At first glance, the annual Geminid meteor shower appears to be on a collision course with a bright Moon. But a closer look reveals a happy window of dark skies.
The Geminids are coming! While the meteor shower is the year's richest it also happens to occur under the glare of the waxing gibbous Moon. Normally, this would spell doom for viewing any but the brightest meteors, but thanks to winter's long nights, a choice observing window opens up in the small hours after moonset.
The shower peaks on Monday night–Tuesday morning December 13–14 with up to 120 meteors per hour visible from a perfectly dark location. Observing from a semi-rural sky I typically see about half that number. Most arrive singly, but sometimes two or three zip by in succession followed by several minutes of inactivity. These quiet spells only increase the suspense and seductively stretch a one-hour meteor-watching session into one lasting twice as long.
During the evening portion of the shower, a 79-percent-illuminated Moon will shine from Pisces and scrub out the fainter members. But the Geminids possess a secret weapon — fireballs! The shower ranks second only after the Perseids for bright meteors, so expect to see a modest amount of activity during the evening hours despite moonlight.
Geminids stream from a radiant or point in the sky located just a couple degrees southwest of the bright star Castor in Gemini, the Twins. As the Earth wings around the Sun at some 107,000 kilometers per hour, it encounters the trail of debris spalled from the asteroid 3200 Phaethon, the Geminids' parent. Like a car plowing through a snowstorm at night, we barrel straight into the material, which creates the illusion of meteors streaming from a point in the sky.
In reality, the fragments strike our atmosphere on approximately parallel paths. The combined speeds of the Earth and shower material add up to an average incoming Geminid speed of around 127,000 kilometers per hour, fast enough for friction with the air to heat and vaporize the particle, creating a luminous trail several kilometers long of ionized metals (including iron and magnesium) and atmospheric molecules. Heating and ionization combined create the familiar sight most people know as a "shooting star."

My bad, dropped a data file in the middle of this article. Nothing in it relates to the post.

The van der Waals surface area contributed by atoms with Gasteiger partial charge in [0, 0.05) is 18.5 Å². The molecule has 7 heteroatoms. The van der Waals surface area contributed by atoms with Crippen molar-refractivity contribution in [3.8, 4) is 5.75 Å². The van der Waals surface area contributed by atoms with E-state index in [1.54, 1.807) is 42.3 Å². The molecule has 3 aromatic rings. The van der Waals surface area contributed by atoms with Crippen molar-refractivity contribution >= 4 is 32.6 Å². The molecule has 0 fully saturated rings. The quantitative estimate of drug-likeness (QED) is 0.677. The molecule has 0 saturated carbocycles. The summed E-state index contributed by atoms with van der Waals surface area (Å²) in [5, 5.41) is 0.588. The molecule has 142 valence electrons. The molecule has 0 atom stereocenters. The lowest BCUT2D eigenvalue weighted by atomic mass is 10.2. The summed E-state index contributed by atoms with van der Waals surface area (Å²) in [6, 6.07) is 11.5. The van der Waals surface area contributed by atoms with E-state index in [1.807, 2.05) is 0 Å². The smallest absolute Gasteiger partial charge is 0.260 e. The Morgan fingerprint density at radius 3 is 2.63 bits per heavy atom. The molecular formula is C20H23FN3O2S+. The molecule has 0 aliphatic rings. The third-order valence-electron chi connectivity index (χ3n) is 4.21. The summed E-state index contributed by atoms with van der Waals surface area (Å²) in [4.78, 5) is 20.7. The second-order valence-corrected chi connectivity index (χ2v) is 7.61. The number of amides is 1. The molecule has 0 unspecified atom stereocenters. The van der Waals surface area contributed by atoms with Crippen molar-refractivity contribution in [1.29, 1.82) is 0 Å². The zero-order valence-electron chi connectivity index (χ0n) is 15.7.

Moon or no, you can start watching the shower as soon as twilight's end on December 13th, when the radiant has barely risen in the northeastern sky. That's when Geminid earthgrazers will be on the prowl — meteoroids that strike the atmosphere at a very low trajectory and produce long-lasting, often bright trails. I've only seen a few of these over the years, but each has been memorable.
By 9 p.m. local time, when the radiant has risen to around 30°, you can begin observing in earnest. Just remember that lunar glare will reduce the meteor count. For the best view, observe with the Moon at your back to preserve your night vision. This year, the International Meteor Organization is asking for help in determining the effect of bright moonlight on meteor activity. You simply need to observe the shower for at least one hour and estimate your limiting magnitude every 30 minutes by counting the number of stars visible within certain areas of the sky. You'll find charts for these areas here, with Field #7 on Chart 1 easiest to use. Complete the free registration form and then submit your report here.
The best show begins around moonset (approximately 3 a.m. local time on December 14th). For the next few hours before the start of dawn, Gemini towers in the southwestern sky, with the Geminids at full force. As often happens in our hobby, the best observing hours coincide with the coldest temperatures of the night, making this year's shower a bit more challenging than usual. Dress warmly. Use chemical handwarmers inside your boots and gloves and keep a hot beverage at the ready. A lounge-style chair you can settle into comfortably is a must. No one says that amateur astronomy necessitates a spartan life style. Creature comforts make us better observers.
As with most meteor showers, the great majority of Geminids are small, ranging from dust- to pea-size, but occasionally larger pebbles shed by the asteroid produce brilliant fireballs, which are meteors that equal or exceed the brightness of Venus (magnitude –4).
The Geminid stream stands apart from other showers because it originates from 3200 Phaethon, a 5.8-kilometer asteroid with a cometary orbit that occasionally sprouts a dust tail. Most meteor showers instead stem from comets. Phaethon swings closer to the Sun than any other major asteroid, leading astronomers to hypothesize that intense solar heating causes its surface to crack and release dust and rocks that create and feed the Geminids. Earth cuts across Phaethon's orbit during the first three weeks of December, and we blast through the core on December 13–14, the reason for the rapid increase in activity on those dates.
As far as the best direction to face to view the shower, keep the radiant off to one side of your vision. That way you'll bag a mix of both short-trailed meteors and the "long-streakers" that flare 90° to either side of the radiant. For the Geminids I like to face southeast during the evening hours and south or northwest before dawn. But don't fret — Phaethon's fragments will cross the sky in all directions. And you can identify any meteor as a Geminid by following its trail backwards. If it points to Castor, you've got a keeper.